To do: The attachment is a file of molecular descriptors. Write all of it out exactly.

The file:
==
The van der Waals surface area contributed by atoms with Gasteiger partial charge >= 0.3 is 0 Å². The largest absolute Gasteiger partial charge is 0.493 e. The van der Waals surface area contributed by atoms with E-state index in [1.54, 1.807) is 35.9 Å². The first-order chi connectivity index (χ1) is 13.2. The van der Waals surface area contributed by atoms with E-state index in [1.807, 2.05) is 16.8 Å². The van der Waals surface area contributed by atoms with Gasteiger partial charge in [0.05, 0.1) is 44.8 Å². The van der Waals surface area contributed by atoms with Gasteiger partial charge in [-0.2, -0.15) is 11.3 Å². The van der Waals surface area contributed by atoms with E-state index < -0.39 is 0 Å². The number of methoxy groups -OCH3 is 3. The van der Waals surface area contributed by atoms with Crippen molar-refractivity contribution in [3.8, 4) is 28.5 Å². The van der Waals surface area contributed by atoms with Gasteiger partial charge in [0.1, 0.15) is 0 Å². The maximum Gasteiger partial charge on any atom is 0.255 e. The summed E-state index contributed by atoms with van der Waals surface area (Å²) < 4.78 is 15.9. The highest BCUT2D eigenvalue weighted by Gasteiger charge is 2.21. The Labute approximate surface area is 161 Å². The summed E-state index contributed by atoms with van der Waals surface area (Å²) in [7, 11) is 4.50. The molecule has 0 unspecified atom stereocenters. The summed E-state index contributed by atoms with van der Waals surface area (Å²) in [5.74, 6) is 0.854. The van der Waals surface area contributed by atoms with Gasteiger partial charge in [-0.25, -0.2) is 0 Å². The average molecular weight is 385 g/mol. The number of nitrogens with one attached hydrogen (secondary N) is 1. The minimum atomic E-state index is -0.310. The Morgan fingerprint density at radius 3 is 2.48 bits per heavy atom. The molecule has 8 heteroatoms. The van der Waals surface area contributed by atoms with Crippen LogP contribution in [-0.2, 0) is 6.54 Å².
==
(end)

The van der Waals surface area contributed by atoms with Gasteiger partial charge >= 0.3 is 0 Å². The largest absolute Gasteiger partial charge is 0.493 e. The van der Waals surface area contributed by atoms with E-state index in [1.54, 1.807) is 35.9 Å². The first-order chi connectivity index (χ1) is 13.2. The van der Waals surface area contributed by atoms with E-state index in [1.807, 2.05) is 16.8 Å². The van der Waals surface area contributed by atoms with Gasteiger partial charge in [0.05, 0.1) is 44.8 Å². The van der Waals surface area contributed by atoms with Gasteiger partial charge in [-0.2, -0.15) is 11.3 Å². The van der Waals surface area contributed by atoms with E-state index < -0.39 is 0 Å². The number of methoxy groups -OCH3 is 3. The van der Waals surface area contributed by atoms with Crippen molar-refractivity contribution in [3.8, 4) is 28.5 Å². The van der Waals surface area contributed by atoms with Gasteiger partial charge in [0.1, 0.15) is 0 Å². The maximum Gasteiger partial charge on any atom is 0.255 e. The summed E-state index contributed by atoms with van der Waals surface area (Å²) < 4.78 is 15.9. The highest BCUT2D eigenvalue weighted by Gasteiger charge is 2.21. The Labute approximate surface area is 161 Å². The summed E-state index contributed by atoms with van der Waals surface area (Å²) in [7, 11) is 4.50. The molecule has 0 unspecified atom stereocenters. The summed E-state index contributed by atoms with van der Waals surface area (Å²) in [5.74, 6) is 0.854. The van der Waals surface area contributed by atoms with Gasteiger partial charge in [-0.25, -0.2) is 0 Å². The average molecular weight is 385 g/mol. The number of nitrogens with one attached hydrogen (secondary N) is 1. The minimum atomic E-state index is -0.310. The Morgan fingerprint density at radius 3 is 2.48 bits per heavy atom. The molecule has 8 heteroatoms. The van der Waals surface area contributed by atoms with Crippen LogP contribution in [-0.2, 0) is 6.54 Å².